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Hacktivists provide checks and balances

I find myself torn over the potential that the FBI has been gathering information on iPhone users.

A hacktivist group Antisec has published details of around a million iPhone users it claims it picked up from an FBI laptop - a claim the security agency predictably denies.

On one hand I applaud Antisec's effort on this. It's important that we, the people, know that information is being collected by government agencies across the world. The group didn't do any harm by publishing details - removing key personal data that would allow less scrupulous types to exploit it for personal gain. At the same time, though, I believe government agencies are, and have, prevented acts of terrorism by monitoring mobile calls and smartphone/online activity.

A less dramatic example is the riots in London in August 2011. Many of the people on the streets utilized smartphones and associated messenger systems, and social networks, to organize themselves and attempt to foil police attempts to stop the riots. Those same systems were subsequently used by the authorities to track down ringleaders and take them to court. UK authorities also use these mechanisms to clamp down on web trolls - people who hide behind the anonymity of social media to post insulting and derogatory comments about others that most of us wouldn't find acceptable if they were hollered in our local pub.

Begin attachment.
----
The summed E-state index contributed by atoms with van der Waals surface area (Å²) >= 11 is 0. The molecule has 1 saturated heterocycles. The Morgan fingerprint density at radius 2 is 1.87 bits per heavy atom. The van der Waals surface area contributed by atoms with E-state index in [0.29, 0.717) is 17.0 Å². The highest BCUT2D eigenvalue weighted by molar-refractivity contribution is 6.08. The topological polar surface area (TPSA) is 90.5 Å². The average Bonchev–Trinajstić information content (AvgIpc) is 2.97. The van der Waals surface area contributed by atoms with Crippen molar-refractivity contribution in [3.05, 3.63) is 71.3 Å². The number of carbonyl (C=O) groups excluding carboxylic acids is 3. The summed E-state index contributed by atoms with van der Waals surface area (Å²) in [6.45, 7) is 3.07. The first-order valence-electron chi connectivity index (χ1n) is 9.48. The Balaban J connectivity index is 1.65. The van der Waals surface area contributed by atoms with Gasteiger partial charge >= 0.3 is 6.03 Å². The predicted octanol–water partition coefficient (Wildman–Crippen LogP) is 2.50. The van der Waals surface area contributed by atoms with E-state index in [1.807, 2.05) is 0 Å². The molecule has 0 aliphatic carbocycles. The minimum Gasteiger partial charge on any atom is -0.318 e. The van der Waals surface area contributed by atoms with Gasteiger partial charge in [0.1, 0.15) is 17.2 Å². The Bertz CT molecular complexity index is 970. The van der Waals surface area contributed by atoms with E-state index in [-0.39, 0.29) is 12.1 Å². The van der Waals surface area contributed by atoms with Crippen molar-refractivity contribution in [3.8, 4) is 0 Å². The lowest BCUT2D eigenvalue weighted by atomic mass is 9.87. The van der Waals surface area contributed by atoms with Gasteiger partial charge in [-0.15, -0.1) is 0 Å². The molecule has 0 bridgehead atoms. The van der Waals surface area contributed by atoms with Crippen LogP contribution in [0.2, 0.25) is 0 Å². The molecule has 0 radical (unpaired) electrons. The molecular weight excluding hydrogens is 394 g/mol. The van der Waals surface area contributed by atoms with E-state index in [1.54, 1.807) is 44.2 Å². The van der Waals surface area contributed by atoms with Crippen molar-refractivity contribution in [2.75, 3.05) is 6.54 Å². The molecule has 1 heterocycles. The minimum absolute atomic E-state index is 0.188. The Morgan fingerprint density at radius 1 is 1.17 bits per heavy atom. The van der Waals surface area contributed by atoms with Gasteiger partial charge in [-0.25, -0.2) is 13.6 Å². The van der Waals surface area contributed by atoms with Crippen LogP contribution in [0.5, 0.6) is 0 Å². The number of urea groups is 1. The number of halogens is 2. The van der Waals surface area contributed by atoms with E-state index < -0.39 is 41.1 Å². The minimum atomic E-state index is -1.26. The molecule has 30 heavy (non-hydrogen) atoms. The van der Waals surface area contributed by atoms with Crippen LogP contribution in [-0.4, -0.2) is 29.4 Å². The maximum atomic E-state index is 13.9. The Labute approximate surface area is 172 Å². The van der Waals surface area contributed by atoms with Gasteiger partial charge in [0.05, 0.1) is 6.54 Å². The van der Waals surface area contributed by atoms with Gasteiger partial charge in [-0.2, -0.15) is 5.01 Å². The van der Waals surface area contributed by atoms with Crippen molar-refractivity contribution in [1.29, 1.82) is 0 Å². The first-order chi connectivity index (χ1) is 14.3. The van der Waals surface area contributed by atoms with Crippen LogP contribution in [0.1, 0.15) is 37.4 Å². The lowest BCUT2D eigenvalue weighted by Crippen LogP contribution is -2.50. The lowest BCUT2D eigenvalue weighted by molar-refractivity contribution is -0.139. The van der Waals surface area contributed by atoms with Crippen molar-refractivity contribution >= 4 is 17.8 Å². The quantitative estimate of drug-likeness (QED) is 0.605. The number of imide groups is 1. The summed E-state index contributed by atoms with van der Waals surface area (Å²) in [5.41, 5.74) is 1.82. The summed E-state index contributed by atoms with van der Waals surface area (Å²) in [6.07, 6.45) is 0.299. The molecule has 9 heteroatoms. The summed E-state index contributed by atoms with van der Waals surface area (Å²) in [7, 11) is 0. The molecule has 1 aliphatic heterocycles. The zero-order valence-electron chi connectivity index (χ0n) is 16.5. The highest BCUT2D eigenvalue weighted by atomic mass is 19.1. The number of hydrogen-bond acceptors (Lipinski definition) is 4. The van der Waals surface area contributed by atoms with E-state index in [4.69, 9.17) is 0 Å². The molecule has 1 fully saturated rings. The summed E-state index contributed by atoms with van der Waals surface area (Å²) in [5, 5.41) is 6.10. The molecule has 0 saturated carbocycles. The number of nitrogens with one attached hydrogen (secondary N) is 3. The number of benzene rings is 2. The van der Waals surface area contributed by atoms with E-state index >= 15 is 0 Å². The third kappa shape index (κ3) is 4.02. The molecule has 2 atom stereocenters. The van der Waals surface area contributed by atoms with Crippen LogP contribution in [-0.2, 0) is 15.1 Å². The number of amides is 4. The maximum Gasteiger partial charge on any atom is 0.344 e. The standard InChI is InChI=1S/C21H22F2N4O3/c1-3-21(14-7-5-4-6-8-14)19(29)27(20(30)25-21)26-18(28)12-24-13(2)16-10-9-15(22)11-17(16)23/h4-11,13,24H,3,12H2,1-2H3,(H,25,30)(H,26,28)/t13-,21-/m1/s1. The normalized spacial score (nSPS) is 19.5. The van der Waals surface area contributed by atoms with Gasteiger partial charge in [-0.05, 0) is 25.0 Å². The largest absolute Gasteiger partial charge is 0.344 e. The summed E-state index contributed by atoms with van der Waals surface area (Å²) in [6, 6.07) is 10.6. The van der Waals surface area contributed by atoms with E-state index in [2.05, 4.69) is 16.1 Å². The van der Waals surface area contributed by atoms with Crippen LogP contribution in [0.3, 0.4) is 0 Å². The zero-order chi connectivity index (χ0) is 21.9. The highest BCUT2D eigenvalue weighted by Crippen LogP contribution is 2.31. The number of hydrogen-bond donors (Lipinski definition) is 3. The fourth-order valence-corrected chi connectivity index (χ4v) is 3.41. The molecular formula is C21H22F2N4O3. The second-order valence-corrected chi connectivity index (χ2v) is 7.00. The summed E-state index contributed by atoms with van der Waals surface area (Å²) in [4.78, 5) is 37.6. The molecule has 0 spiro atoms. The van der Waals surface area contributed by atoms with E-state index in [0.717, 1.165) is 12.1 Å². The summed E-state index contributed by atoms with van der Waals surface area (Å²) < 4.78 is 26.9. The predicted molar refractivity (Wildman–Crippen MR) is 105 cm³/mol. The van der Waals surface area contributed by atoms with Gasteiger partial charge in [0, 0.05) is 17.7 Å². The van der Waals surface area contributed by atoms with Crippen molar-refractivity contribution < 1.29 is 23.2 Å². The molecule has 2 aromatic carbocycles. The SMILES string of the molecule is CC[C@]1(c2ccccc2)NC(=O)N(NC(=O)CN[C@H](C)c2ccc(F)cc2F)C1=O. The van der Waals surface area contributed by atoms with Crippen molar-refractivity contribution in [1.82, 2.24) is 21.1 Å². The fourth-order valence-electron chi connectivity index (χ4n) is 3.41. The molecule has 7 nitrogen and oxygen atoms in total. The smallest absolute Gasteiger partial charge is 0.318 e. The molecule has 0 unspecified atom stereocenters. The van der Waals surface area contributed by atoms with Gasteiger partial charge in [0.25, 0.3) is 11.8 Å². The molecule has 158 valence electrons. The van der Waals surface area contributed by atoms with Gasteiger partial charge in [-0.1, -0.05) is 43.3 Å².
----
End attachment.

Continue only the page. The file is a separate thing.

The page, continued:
I guess the key thing here is the old adage 'who will guard the guards?' While I accept that most of us are unaffected by government monitoring of our communications, I wonder how we stop security agencies going too far with the information they collect and infringing civil liberties.

It seems that, for the time being, the job of providing checks and balances is in the hands of hacktivist groups.